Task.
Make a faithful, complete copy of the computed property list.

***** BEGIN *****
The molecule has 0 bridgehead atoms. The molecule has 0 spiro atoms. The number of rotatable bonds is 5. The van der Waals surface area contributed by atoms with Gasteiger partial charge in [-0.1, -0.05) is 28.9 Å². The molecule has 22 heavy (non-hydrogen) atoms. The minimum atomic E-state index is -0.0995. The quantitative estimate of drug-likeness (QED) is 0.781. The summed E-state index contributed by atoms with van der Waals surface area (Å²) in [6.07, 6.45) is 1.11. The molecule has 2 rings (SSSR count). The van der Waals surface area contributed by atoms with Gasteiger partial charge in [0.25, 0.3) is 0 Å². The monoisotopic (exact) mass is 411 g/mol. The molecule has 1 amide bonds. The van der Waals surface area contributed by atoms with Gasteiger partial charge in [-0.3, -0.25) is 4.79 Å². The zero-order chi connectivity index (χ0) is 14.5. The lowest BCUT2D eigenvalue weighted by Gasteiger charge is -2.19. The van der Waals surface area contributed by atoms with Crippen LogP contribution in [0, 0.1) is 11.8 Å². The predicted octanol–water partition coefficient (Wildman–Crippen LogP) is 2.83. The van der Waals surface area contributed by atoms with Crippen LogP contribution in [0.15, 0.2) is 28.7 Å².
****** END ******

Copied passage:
The molecule has 0 bridgehead atoms. The molecule has 0 spiro atoms. The number of rotatable bonds is 5. The van der Waals surface area contributed by atoms with Gasteiger partial charge in [-0.1, -0.05) is 28.9 Å². The molecule has 22 heavy (non-hydrogen) atoms. The minimum atomic E-state index is -0.0995. The quantitative estimate of drug-likeness (QED) is 0.781. The summed E-state index contributed by atoms with van der Waals surface area (Å²) in [6.07, 6.45) is 1.11. The molecule has 2 rings (SSSR count). The van der Waals surface area contributed by atoms with Gasteiger partial charge in [0.25, 0.3) is 0 Å². The monoisotopic (exact) mass is 411 g/mol. The molecule has 1 amide bonds. The van der Waals surface area contributed by atoms with Gasteiger partial charge in [-0.3, -0.25) is 4.79 Å². The zero-order chi connectivity index (χ0) is 14.5. The lowest BCUT2D eigenvalue weighted by Gasteiger charge is -2.19. The van der Waals surface area contributed by atoms with Crippen LogP contribution in [0, 0.1) is 11.8 Å². The predicted octanol–water partition coefficient (Wildman–Crippen LogP) is 2.83. The van der Waals surface area contributed by atoms with Crippen LogP contribution in [0.15, 0.2) is 28.7 Å².